We should welcome prophecies, but they should always be tested.
Do not put out the Spirit's fire; do not treat prophecies with contempt. Test everything. Hold on to the good. Avoid every kind of evil (1 Thes 5:19-22).
Living with Imperfection
There are no perfect prophets. There are very few perfect prophecies. I would expect that even experienced prophets get it wrong sometimes. I suspect that most prophets would be very happy, if they got it right 90 percent of the time. An even larger percentage of prophecies from God will be slightly contaminated by something the prophet has added from his own heart. This is normal even for experienced prophets, because all prophets are human.
The solution is not to reject all prophecy, but to test all prophecy. Even if a word comes from a "big name" prophet, we should not assume that it is correct. Christians often feel guilty about rejecting a word, because it came from a well-known prophet. They should remember that prophets with big reputations will still be wrong at times. In fact, because there is more pressure on them to prophesy, they will make more frequent mistakes. There is no shame in rejecting their prophecy, if it is tested and found to be incorrect.
There are no perfect prophets. Even the Old Testament prophets got things wrong at time. God allows his prophets to make mistakes to keep them humble and to prevent the church from becoming too dependent on them. We must become more relaxed and comfortable in dealing with impure and incorrect prophecies, so that they can be discarded without drama. As we get better at testing prophecies, we will get better at calmly saying, "That was not from God" or "He missed the bus there", without feeling guilty.
We must also learn to reject prophecies without killing the prophet. The church should accept a mistake as a reminder that all prophets are human. The prophets should be glad to hear about their mistakes, so they can learn from them.
Prophets (must) humbly accept the truth that they see through a glass darkly, that they know only in part. In other words, they make mistakes. Mature prophets urge everyone to who they prophesy to judge, test and compare with scripture everything they say. They are not offended when people are careful (Stephen L Mansfield - Pastoring the Prophetic).
The Bible gives a number of principles for testing a prophecy.
1 Cor 14:4 - It must build up the body.
2 Tim 3:16 - It must agree with Scripture.
John 16:13,14 - It must exalt Jesus.
Deut 18:22,22 - It must come true.
Deut 13:1-5 - It must lead to God and obedience to him.
Rom 8:15 - It must produce liberty
2 Cor 3:6 - It must produce life.
1 John 2:27 - It must be attested to the Holy Spirit in each believer.
All prophecies should glorify and honour Jesus.
At this I fell at his feet to worship him. But he said to me, "Do not do it! I am a fellow servant with you and with your brothers who hold to the testimony of Jesus. Worship God! For the testimony of Jesus is the spirit of prophecy" (Rev 19:10).
Sometimes it is hard to test a prophecy. A word may seem to be okay, but it may take time before it is fulfilled. Some words of encouragement are consistent with scripture and hard to prove wrong. In these situations, testing of prophets may be more helpful.
Testing individual prophecies can often be difficult. What every Church needs is a prophet who has a proven track record, a person who is known for speaking the word of the Lord. It is easier to test prophets than individual prophecies. A prophet can be watched over time to see if his life is bearing fruit for the Lord (Matthew 7:15-20). Every church needs a proven prophet who can be trusted to bring a reliable word when one is required.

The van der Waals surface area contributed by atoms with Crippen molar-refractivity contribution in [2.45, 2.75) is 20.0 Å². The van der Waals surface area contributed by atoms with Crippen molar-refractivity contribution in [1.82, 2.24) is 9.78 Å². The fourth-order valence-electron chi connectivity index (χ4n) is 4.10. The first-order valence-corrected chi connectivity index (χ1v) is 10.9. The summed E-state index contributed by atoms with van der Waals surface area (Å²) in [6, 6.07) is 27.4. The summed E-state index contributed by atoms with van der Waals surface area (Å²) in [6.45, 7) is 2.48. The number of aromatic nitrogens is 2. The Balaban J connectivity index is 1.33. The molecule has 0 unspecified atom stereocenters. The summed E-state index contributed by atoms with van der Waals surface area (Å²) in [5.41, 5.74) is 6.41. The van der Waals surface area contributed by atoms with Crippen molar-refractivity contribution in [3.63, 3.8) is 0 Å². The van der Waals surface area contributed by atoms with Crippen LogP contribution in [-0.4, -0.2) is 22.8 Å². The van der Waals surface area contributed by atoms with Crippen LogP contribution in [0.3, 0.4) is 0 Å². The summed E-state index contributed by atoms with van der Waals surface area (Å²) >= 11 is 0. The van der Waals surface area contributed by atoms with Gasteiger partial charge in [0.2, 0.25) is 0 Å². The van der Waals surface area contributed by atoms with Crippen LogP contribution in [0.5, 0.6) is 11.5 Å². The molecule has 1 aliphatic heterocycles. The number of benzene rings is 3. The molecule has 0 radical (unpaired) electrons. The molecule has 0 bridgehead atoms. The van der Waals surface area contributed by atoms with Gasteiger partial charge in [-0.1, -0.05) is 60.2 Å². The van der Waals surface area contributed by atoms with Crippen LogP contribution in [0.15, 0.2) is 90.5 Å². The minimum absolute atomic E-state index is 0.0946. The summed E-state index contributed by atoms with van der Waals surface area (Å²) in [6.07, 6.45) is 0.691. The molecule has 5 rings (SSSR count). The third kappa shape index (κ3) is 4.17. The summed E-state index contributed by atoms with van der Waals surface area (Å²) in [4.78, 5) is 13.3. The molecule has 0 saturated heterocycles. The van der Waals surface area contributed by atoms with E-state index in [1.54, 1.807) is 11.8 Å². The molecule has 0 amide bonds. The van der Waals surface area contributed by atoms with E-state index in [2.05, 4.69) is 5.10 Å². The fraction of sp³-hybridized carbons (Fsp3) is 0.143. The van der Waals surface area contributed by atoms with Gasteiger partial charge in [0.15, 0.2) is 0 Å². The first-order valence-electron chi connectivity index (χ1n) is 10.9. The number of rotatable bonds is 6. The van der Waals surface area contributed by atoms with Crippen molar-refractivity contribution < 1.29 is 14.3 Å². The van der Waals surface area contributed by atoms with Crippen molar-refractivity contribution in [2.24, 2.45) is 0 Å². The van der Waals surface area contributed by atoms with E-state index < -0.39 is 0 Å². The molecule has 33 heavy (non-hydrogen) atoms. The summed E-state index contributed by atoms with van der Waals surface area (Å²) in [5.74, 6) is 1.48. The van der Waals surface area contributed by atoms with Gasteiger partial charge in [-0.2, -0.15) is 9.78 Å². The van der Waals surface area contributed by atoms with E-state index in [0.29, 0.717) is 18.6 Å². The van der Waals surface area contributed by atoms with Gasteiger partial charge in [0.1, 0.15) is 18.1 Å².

Judge the spirit of the prophecy before you judge the truth of the word (Graham Cooke).
The restoration of the prophetic ministry was one of the most urgent needs of the modern church. The danger is, that in time of need, God's people will accept second best. We must not accept every person who claims to be a prophet, but test them to discover those that are sent by the Lord. If the church is to release prophets into their full ministry, it must learn to recognise those who are truly called by God.
We need words from heaven. Too many words come from the human heart and not from heaven. God wants prophets who will bring words from heaven that will change things on earth (Terry Collins).
The body of Christ needs to mature until we can distinguish a true prophetic word from merely the word of a prophet. Many modern Christians are afraid to reject anything spoken by one who claims to be a prophet or prophetess (Iverna - Tompkins - Advancing in the Prophetic).
Jesus warned that false prophets and deceivers would come upon the earth, and that even some of the elect would be deceived by them (Mark 13:22,23). False prophets have been present in the world in every age, but they are particularly common in times of tumult like our present age. We have seen a great outburst of prophetic activity, with all kinds of individuals and cults claiming to have the truth. In this situation the church not only needs prophets who speak God's truth, but must also learn to discern the true from the false. Whenever God releases a particular gift in the world, Satan tries to release a counterfeit of that gift. We can be sure that as God restores the prophetic ministry, Satan will try and raise up false prophets.
There is often a prophetic word in the words of a prophet, but not everything said is true prophecy (Iverna - Tompkins - Advancing in the Prophetic).
The Bible gives a number of tests for discerning true prophets from those who are false. All Christians should become familiar with them.
Every true prophet is called by God. The initiative in the making of a prophet always rests with him. It is not a ministry that anyone can take up. A true prophetic ministry always begins with a call from God (Jer 1:4-10; Is 6:1-8). Jeremiah condemned the false prophets because they had not stood in the presence of the Lord to hear his voice. They could not speak his word because they had not heard him speak (Jer 23:18,22). The true prophetic ministry always begins with the call of God.